The Chinese-Russian temporary alignment of interests is unlikely to overcome the fundamentals of geopolitics. Centuries of contentious relations between China and Russia validate the truism that large, powerful neighbours are usually rivals. No one can predict when this bilateral relationship will return to its historical norm, but we can identify the issues likely to produce that result. The places to watch are the Chinese-Russian border and Central Asia; at stake, are territorial control and projection of influence.
Tensions are likely to result from overreach by China. The rupture will come when the Kremlin recognizes that China is a greater challenge to its strategic interests than the United States and its allies, who simply want Moscow to cease its aggression. Indeed, that security order will afford Moscow a measure of protection from Beijing’s designs. The world is already witnessing the first signs of renewed Chinese restiveness regarding the border between the two countries.
From the Treaty of Nerchinsk (1689) to the Convention of Peking (also known as the Treaty of Beijing), the border between the two countries had been adjusted in Russia’s favor by what China has referred to as “unequal treaties.”
In theory, the Treaty of Good-Neighborliness (2001) and Friendly Cooperation resolved lingering Chinese resentment about the border as Russia ceded 340 square kilometres of territory and China dropped all additional claims. Yet China just gave the Kremlin reason to think that this issue is still alive.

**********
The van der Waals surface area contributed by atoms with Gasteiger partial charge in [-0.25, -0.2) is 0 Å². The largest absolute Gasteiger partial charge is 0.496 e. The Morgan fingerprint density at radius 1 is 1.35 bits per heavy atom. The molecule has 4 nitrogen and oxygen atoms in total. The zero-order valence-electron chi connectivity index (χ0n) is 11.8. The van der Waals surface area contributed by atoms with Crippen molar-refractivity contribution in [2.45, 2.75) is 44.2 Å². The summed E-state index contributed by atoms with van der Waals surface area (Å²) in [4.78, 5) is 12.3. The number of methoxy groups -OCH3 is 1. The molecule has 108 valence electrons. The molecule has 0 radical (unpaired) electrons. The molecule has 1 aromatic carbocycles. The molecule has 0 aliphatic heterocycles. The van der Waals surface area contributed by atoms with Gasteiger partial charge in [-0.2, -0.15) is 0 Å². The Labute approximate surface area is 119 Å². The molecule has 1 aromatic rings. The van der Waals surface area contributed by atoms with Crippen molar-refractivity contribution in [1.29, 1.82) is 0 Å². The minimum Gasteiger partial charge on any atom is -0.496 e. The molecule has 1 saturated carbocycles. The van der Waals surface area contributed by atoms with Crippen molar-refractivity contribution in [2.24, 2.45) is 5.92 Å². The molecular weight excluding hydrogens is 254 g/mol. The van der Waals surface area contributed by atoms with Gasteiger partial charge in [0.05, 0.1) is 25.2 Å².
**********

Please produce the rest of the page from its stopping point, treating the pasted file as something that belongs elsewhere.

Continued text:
Earlier this summer, the Russia Embassy in Beijing posted a statement celebrating the 160-year anniversary of the founding of Vladivostok.
This prompted a response on state-owned China Global Television Network that Vladivostok sits on land ceded by the “unequal Treaty of Beijing” and that Haishenwai was the Chinese city replaced by Vladivostok. A Chinese diplomat at the Embassy in Islamabad made the same points on social media.
This is all low key, but China meticulously advances its claims with references to history and, also, with little fanfare at first. The Chinese invented the long game. They will try to partner with Moscow against Washington, and when that is no longer necessary, they will raise the profile of their territorial claims in the Russian Far East.
Thus far the Russians have not reacted, but this is certainly on their radar screen.
Economic competition is also likely to be a friction point. China’s Belt & Road Initiative (BRI) poses a threat to Moscow’s Eurasian Economic Union (EEU), but so far the two powers have managed to deconflict their respective projects.